Friday, March 26, 2010

Tuesday Night Poker

Hold on a second: posters of Jaws, The Warriors, and an MTA subway map, a poker table with a few chips, some cards, and plenty of Colt 45 . . . are we sure Tuesday Night Poker is a play, and not just a poker game between frat brothers? Oh, wait: Brennan (Matt Brown) just came on stage, and he's talking to a cop, Daughtery (Che Walker)--with that bit of heavy-handed foreshadowing out of the way, this is pretty clearly a play. Luckily, when the show sticks to its actual title--the regular Tuesday night game these five friends have been playing since their college days five years ago--it's a fairly good, energetic, and organic play (fresh enough to bring back flashes of Blair Singer's The Most Damaging Wound). And that's as it should be: it was developed by the cast, and it wouldn't be surprising to learn that some of the more vivid anecdotes--about the lurker in the bathroom, or the vomit queen--were straight-up memories.

It's unclear how much editing Jon McCormick (who is credited with the script, but not the story) and how much directing Ray Virta (who often has characters upstage themselves, or stand idly about) have done, but let's credit them with the excellent pacing of the actual poker scenes, which not only serve to quickly establish character, but make you want to go over there and ante up. It's as Beta (Nick Hulstine), the family man of the group who tries his best not to curse, says: "Good hands don't win pots, good players do." And these are largely good players, particularly Delta (Mike Hauschild), the whinger of the group who has a soft spot for ursology, and his rival Alpha (Adam Couperthwaite), the short-fused one who thinks the world is against him: he even accuses the sports video game he plays of "cheating" against him. As for the other two, McCormick seems to have shortchanged his own character, Chi--the easy-going rock of the group--but at least plays him extremely well. The same can't be said for Brown, who never gets a grip on how to play the killjoy straight guy of the group: he keeps weighing the show down with unearned significance instead of living in the moment.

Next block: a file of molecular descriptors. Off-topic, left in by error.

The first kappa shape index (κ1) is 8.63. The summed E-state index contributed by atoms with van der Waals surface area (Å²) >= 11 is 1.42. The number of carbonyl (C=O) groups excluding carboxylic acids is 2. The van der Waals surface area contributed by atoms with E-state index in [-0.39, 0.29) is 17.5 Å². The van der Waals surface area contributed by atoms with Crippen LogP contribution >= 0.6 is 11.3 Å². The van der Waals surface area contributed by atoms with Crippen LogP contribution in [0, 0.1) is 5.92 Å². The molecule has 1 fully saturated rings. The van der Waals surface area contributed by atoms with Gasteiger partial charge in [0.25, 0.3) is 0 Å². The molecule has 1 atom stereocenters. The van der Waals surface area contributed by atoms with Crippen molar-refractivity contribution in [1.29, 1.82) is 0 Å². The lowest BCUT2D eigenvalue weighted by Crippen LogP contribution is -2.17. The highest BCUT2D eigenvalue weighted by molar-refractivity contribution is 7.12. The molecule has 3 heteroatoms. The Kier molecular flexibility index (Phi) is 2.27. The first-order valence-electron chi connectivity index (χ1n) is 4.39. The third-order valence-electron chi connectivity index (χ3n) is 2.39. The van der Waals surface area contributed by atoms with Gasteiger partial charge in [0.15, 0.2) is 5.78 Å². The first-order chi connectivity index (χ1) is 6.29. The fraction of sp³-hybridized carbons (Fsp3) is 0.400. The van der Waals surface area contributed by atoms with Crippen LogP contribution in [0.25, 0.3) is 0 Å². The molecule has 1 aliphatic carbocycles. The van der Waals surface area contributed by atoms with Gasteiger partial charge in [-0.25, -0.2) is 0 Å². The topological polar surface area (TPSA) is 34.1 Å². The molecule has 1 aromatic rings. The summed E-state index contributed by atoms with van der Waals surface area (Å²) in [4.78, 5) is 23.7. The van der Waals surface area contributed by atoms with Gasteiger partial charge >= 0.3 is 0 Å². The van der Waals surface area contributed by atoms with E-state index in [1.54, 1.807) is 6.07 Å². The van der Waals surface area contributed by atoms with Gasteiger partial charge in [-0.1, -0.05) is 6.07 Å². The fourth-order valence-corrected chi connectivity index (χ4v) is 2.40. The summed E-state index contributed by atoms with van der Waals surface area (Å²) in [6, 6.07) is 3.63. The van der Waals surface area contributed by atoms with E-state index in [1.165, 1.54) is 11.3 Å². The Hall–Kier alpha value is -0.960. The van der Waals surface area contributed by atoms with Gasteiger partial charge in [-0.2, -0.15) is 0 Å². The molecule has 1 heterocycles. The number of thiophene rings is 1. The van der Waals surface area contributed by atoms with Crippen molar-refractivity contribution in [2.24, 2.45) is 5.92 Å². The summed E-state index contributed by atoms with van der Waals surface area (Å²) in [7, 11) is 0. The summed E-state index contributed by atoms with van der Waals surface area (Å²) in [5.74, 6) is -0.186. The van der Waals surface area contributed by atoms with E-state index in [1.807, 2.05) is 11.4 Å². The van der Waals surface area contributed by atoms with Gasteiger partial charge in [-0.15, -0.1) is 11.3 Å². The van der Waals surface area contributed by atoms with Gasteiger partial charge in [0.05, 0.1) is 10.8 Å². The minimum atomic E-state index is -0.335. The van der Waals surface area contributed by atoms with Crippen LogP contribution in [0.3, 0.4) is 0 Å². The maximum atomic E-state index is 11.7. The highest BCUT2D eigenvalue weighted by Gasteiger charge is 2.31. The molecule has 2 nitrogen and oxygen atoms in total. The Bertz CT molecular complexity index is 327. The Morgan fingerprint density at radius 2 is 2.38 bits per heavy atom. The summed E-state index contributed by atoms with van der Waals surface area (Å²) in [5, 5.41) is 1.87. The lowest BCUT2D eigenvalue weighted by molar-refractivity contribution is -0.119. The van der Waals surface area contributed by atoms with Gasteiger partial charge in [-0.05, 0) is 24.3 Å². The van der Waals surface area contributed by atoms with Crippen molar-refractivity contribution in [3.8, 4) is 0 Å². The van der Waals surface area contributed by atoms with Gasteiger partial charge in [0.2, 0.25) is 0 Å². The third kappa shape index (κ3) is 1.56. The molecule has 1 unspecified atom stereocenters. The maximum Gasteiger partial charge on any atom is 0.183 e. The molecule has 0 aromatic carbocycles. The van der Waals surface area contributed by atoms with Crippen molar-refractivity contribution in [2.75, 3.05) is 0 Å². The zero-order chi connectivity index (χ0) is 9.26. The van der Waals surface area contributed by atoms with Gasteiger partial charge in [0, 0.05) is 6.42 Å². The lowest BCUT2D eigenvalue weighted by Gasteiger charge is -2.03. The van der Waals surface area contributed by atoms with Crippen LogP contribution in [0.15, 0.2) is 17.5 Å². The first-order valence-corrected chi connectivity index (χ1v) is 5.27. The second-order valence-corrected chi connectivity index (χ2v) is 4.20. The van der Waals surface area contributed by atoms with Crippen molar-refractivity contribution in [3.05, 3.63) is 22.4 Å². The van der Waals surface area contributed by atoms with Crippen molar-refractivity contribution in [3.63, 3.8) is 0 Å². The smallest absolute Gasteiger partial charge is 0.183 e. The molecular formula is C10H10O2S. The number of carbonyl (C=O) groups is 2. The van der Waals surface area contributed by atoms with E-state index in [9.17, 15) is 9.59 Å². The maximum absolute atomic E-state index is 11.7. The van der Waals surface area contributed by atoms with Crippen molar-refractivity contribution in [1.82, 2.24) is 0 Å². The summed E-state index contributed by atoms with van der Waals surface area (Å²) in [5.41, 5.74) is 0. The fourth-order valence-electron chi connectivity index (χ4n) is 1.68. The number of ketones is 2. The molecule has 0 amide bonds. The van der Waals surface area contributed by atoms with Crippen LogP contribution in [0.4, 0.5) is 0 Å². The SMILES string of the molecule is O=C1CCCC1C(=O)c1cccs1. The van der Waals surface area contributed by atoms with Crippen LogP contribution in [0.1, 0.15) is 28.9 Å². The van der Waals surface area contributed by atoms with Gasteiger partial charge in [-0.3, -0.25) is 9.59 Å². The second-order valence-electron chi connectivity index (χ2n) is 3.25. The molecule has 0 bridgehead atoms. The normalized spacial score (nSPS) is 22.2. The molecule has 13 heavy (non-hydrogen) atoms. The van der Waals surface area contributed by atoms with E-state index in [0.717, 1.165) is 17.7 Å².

This is not to argue that Tuesday Night Poker shouldn't strive for meaning. Nor is the central plot unrealistic, with Alpha convincing his four, equally unsuccessful friends to rob bars with him. Those scenes are actually funny, because this is by no means a well-oiled or hardened group of toughs. The problem is that after playing so much of the show for laughs (and rightly so), the neo-noir interruptions with Daughtery are hard to take seriously (there's a jazzy brass playing in the background), as is the big finale, which starts with easy, impactless resolutions, and ends with the unfortunate choice to stage the climax off-stage. This is Texas Hold 'Em, not blackjack: your aces can't be ones and tens, and there's no wilds. Ultimately, the cards speak, and while Tuesday Night Poker aims to portray a full house, it ends up with just a respectable two pair.

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